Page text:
Hollywood wants to, "to strip consumers of their home viewing and recording
rights," say groups
Music Industry News - as it happens
Source: MusicDish/Mi2N - June 11, 2002
The MPAA (Motion Picture Association of America) has joined cable operators
in urging the FCC to allow remote shutoffs to set-top boxes, say the
Consumer Electronics Association (CEA) and Home Recording Rights Coalition
"By supporting what is referred to as 'Selectable Output Control', both the
MPAA and the National Cable and Telecommunications Association (NCTA), are
betraying assurances recently given to the Congress and to consumers," says
the HRRC on its web page at www.hrcc.org.
The Selectable Output Control capability is, "unconscionable remote control
of America's living rooms and which Hollywood studio executives rebuked
earlier this year during congressional hearings on digital copy protection,"
states the CEA.
CEA VPt of Technology Policy Michael Petricone says, "Earlier this year,
Hollywood executives told Congress selectable output controls were outdated
and no longer needed, provided home copies are not redistributed over the
Internet; but MPAA's filing yesterday supports the notion that cable should
have the capability of controlling a consumer's television set. Which
position are we to believe; the one expressed before Congress or this latest
stance taken with a federal agency?"
Hollywood's mixed messages underscore the need for a more productive and
transparent approach to a competitive digital cable equipment market, he
Commenting on the PHILA in its FCC filing, the CEA wrote, "Numerous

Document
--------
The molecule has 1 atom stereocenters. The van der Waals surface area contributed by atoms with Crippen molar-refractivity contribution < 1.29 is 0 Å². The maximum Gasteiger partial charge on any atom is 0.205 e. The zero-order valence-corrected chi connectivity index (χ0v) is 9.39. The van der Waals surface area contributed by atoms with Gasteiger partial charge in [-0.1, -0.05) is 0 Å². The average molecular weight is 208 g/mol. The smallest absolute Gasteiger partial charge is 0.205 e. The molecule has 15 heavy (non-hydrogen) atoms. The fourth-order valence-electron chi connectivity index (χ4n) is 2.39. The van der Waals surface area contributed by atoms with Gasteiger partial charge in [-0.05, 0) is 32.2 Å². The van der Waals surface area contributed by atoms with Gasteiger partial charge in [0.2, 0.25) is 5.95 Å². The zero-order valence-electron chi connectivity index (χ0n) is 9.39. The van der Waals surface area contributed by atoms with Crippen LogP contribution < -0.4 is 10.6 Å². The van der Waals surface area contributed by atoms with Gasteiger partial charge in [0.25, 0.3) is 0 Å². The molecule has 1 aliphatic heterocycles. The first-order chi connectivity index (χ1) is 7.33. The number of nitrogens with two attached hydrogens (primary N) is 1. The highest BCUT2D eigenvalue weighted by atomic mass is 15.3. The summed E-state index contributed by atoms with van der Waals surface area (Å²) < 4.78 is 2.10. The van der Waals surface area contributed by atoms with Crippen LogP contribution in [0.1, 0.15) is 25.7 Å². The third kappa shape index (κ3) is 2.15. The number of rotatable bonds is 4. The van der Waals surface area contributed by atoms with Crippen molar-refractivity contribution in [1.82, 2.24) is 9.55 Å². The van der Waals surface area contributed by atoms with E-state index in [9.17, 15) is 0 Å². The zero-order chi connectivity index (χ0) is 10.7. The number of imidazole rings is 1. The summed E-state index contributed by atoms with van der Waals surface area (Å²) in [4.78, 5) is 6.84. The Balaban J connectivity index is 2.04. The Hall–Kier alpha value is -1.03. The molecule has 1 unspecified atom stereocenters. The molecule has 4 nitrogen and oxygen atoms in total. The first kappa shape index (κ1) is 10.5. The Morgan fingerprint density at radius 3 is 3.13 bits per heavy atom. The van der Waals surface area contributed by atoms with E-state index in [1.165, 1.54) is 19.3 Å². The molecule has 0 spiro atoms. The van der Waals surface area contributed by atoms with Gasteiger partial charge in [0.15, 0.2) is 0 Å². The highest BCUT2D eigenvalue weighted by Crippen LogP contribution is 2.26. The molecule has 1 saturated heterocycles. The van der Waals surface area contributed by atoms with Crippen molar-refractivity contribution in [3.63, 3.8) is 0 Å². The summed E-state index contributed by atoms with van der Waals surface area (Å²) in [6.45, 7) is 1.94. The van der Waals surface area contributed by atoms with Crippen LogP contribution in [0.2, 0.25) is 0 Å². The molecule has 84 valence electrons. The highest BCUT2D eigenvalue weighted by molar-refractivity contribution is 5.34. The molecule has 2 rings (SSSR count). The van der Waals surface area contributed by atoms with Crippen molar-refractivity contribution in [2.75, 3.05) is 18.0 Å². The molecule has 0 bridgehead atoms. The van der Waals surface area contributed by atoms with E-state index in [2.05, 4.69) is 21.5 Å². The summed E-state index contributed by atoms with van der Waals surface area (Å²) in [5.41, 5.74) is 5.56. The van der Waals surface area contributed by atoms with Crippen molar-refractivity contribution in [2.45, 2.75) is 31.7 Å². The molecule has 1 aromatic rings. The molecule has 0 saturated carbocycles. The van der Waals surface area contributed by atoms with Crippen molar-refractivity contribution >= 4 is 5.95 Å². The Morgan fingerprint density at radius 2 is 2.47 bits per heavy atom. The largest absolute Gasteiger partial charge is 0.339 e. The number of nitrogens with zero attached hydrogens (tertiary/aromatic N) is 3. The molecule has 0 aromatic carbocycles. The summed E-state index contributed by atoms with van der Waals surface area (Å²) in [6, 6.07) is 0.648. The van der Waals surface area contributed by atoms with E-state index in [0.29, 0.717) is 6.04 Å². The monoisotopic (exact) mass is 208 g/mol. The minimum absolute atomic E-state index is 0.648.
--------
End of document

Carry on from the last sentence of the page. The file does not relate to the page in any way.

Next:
provisions of the most recently released PHILA directly violate the
Commission's navigation devices rules. Moreover, CEA believes that the PHILA
contains onerous and draconian copy protection provisions, which if
implemented, would lead to irate consumers and a stalled digital television
The filing continued, "It is notable that, after more than two years of
negotiation with CableLabs, none of the manufacturers anxious to sell
competitive navigation device products has been able to sign the PHILA
license. Clearly the current process is not working."
The HRCC says in the February, March and April congressional hearings on
digital copyright this year, it warned the Congress that, in addition to the
MPAA legislative agenda, it should monitor closely the language and
restrictions in the mandatory PHILA license proposed to the FCC by the cable
"Even if no new legislation should pass, consumers could still lose their
rights to home viewing, as well as recording, if this license were accepted
by the FCC in the form in which it is currently being offered," it says.
"In its Senate and House testimony, HRRC specifically warned of PHILA
provisions as to both Selectable Output Control - including turning home
connections off entirely; and the 'downresolution' of high definition
programming - degrading signal resolution (quality) by three-fourths," it
It also quotes Fox executive Peter as saying, "We have no problems
with people using our content in multiple ways inside their own home."
However, the MPAA filing stated, "MPAA does believe ... that the cable
industry has a legitimate interest in providing its subscribers with set-top
boxes that have selectable output control capability," the coalition adds.
Related News from Mi2N:
» HRRC: MPAA Betrays Congressional Assurances On "Selectable Output Control"
» CEA Objects To Hollywood Attempts To Control Consumers' Living Rooms